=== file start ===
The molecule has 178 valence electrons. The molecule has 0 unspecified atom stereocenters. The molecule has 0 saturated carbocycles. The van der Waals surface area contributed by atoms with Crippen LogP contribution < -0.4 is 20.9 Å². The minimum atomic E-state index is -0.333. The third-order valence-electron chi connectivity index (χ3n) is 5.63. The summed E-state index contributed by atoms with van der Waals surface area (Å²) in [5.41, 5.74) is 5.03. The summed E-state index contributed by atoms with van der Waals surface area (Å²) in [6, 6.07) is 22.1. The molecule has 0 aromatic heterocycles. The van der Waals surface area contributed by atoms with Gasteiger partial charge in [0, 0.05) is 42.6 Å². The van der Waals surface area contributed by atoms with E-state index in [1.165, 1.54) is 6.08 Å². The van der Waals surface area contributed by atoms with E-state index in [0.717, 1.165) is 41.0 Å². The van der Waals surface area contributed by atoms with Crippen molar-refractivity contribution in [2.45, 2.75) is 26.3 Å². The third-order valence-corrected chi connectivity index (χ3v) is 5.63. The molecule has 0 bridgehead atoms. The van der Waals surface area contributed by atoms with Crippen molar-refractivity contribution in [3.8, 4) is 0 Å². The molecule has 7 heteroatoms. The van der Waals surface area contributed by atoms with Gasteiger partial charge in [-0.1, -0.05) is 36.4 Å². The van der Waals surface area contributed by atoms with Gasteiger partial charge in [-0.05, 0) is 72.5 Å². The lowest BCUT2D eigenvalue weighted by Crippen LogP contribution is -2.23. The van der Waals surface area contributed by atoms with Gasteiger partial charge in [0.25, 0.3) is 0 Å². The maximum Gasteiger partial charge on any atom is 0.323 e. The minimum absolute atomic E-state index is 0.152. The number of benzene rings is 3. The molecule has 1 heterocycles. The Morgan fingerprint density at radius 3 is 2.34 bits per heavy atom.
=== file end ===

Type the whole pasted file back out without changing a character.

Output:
The molecule has 178 valence electrons. The molecule has 0 unspecified atom stereocenters. The molecule has 0 saturated carbocycles. The van der Waals surface area contributed by atoms with Crippen LogP contribution < -0.4 is 20.9 Å². The minimum atomic E-state index is -0.333. The third-order valence-electron chi connectivity index (χ3n) is 5.63. The summed E-state index contributed by atoms with van der Waals surface area (Å²) in [5.41, 5.74) is 5.03. The summed E-state index contributed by atoms with van der Waals surface area (Å²) in [6, 6.07) is 22.1. The molecule has 0 aromatic heterocycles. The van der Waals surface area contributed by atoms with Gasteiger partial charge in [0, 0.05) is 42.6 Å². The van der Waals surface area contributed by atoms with E-state index in [1.165, 1.54) is 6.08 Å². The van der Waals surface area contributed by atoms with E-state index in [0.717, 1.165) is 41.0 Å². The van der Waals surface area contributed by atoms with Crippen molar-refractivity contribution in [2.45, 2.75) is 26.3 Å². The third-order valence-corrected chi connectivity index (χ3v) is 5.63. The molecule has 0 bridgehead atoms. The van der Waals surface area contributed by atoms with Crippen molar-refractivity contribution in [3.8, 4) is 0 Å². The molecule has 7 heteroatoms. The van der Waals surface area contributed by atoms with Gasteiger partial charge in [-0.1, -0.05) is 36.4 Å². The van der Waals surface area contributed by atoms with Gasteiger partial charge in [-0.05, 0) is 72.5 Å². The lowest BCUT2D eigenvalue weighted by Crippen LogP contribution is -2.23. The van der Waals surface area contributed by atoms with Gasteiger partial charge in [0.25, 0.3) is 0 Å². The maximum Gasteiger partial charge on any atom is 0.323 e. The minimum absolute atomic E-state index is 0.152. The number of benzene rings is 3. The molecule has 1 heterocycles. The Morgan fingerprint density at radius 3 is 2.34 bits per heavy atom.